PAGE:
Surnames covered in our DNA project:
plus any other variants
To view this site properly and access the spreadsheets and family tree charts, you will need Adobe Reader installed on your computer - use the above link to download the latest FREE version of this application. If viewing on a mobile device, the standard view works best - though some of the images may be rotated, sorry I have not been able to overcome this problem.
Content from this website must NOT be reproduced without permission
The current banner shows Alnwick Castle, in Northumberland - a county in the far north east of England, bordering Scotland. This region is home to a number of Appleby lines - and our DNA project has confirmed genetic connections between several of these, which also match lines in Canada, USA and Ireland.
PLEASE NOTE: if you are viewing this site on an Apple device running IOS 13, you may experience problems with page layout, over-lapping text, etc. Hopefully, Apple will resolve these issues very soon,
(Meanwhile, I suggest you switch to a PC!)
When constructing this line of Applebys, we wondered whether it could have any connection with the Applebys of Kirkby Malzeard which is just 30 miles north of Leeds, and famous as the birthplace of Wensleydale Cheese?
Well, the science of DNA testing has demonstrated that YES, IT DOES!
The results for our volunteer from this line match those of our volunteer descended from Robert Appleby, born in Kirkby Malzeard in 1777 in 35 out of 37 markers, indicating the liklihood that the two testers share a common ancestor within the following number of generations:
...4 generations is 29.22%.
...8 generations is 69.05%.
...12 generations is 89.38%.
...16 generations is 96.82%.
...20 generations is 99.12%.
...24 generations is 99.77%.
So now, we need to do the paper research to discover just how Thomas of Leeds was connected to the much older line in Kirkby Malzeard.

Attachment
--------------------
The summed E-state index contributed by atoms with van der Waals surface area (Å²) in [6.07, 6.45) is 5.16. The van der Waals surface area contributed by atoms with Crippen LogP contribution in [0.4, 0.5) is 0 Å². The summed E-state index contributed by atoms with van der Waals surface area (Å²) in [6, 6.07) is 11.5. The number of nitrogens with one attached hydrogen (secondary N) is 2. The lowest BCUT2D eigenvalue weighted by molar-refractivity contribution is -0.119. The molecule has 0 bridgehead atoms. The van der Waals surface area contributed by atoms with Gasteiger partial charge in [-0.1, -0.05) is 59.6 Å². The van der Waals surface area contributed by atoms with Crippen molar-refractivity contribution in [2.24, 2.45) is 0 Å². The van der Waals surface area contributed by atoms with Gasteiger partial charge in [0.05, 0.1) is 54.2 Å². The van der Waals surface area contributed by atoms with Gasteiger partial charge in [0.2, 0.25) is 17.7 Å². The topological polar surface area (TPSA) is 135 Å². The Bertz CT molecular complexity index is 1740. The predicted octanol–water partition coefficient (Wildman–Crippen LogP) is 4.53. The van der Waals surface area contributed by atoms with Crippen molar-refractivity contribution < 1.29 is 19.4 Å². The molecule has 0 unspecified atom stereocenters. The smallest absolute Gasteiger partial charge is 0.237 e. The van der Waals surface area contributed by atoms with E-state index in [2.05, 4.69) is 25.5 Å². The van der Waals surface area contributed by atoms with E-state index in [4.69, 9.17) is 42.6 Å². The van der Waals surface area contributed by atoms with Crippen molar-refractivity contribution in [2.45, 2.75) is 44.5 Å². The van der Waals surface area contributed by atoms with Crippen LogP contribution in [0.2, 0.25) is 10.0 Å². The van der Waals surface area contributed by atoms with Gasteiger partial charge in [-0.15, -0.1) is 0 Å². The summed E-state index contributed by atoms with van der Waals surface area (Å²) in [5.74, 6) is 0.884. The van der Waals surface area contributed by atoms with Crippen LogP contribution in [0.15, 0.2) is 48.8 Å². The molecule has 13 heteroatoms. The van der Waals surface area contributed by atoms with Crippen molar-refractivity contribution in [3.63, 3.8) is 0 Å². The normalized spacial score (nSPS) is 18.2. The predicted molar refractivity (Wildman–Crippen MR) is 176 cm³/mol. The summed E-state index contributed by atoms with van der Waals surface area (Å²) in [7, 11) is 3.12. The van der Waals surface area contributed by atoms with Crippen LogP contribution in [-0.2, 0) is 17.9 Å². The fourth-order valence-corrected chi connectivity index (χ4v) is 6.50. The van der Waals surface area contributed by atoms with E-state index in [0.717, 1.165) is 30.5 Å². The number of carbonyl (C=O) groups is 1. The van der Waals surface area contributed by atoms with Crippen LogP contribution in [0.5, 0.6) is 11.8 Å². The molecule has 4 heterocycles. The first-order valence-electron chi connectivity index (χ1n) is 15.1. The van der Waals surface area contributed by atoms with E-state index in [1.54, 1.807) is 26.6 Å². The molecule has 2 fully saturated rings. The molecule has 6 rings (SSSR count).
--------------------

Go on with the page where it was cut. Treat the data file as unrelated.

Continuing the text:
If this is part of YOUR family tree, or if you can help place any of the other individuals shown on the chart or listed in the notes into further trees, do please get in touch to share further information, via this contact form.
NAME INDEX for descendants of Thomas and Elizabeth
Appleby, Arthur Dawkins, (1855 - 1904)
Appleby, Arthur Kinloch, (1880 - 1948
Appleby, Blanche Marion, (1884 - )
Appleby, Ellen Lilia, (1854 - )
Appleby, Eustace Livingstone, (1891 - 1895)
Appleby, Fanny, (1859 - )
Appleby, Frank, (1862 - after 1930)
Appleby, Gladys Mary, (1885 - )
Appleby, Henry, (1851 - )
Appleby, Irene Margaret, (1887 - )
Appleby, Kate, (1857 - )
Appleby, Lena Myrtle, (1890 - 1893)
Appleby, Mary Ann,
Appleby, Roland William, (1884 - 1939)
Appleby, Thomas, (bef 1800 - )
above: Briggate, Leeds (where Thomas Dawkins Appleby ran his Cheese shop)
left: Lahore Fort (a number of children of Postmaster General A Dawkins Appleby were christened in Lahore)
Appleby, Thomas Dawkins, (abt 1821 - bef 1880)
Appleby, Vera Enid Victoria, (1893 - 1961)
Appleby, William, (1823 - )
Appleby, William junior, (1850 - )
Dawkins, Elizabeth, (bef 1800 - )
Renwick, Marianne, (1831 - )
Hodgson, Margaret, (1822 - aft 1900)
Livingstone, Margaret Mary, (1856 - 1946)
Molony, Noreen, (1902 - 1986)
Wilson, Joan, (abt 1907 - 1962)
Stowell, Robert Septimus, (1869 - 1920)
Hinton, Godfrey William,
Parnell, Ralph, (abt 1884 - 1964)
We have reconstructed this family tree and the other snippets about Applebys in India from information found on a variety of sources, including GRO indexes for overseas Births, Marriages and Deaths,and Military records, IGI, Families in British India Society, etc. I am grateful to Colin for once again supplying the initial information, and to Bruce for expanding it.
William Appleby was born in Leeds in about 1823, we believe a son of Thomas Appleby and Elizabeth Dawkins, who married at St Peter Leeds in 1818. We have not found details of how and when he travelled to India, but he married Marianne Renwick in Loodhiana in 1848. William's eldest son Arthur Dawkins Appleby was a Postmaster, and his son became Lt Col Kinloch Arthur Appleby, OBE Postmaster General of India.
William Appleby had a brother Thomas Dawkins Appleby, who remained in Leeds, where he became a cheesemaker of renown (winning five gold sovereigns in 1861 according to the Journal of the Royal Agricultural Society of England). Thomas was also a traveller, and he and his family emigrated to California in about 1869.
Thank you to Duncan, whose sharp eyes spotted this plaque on a recent trip to Shimla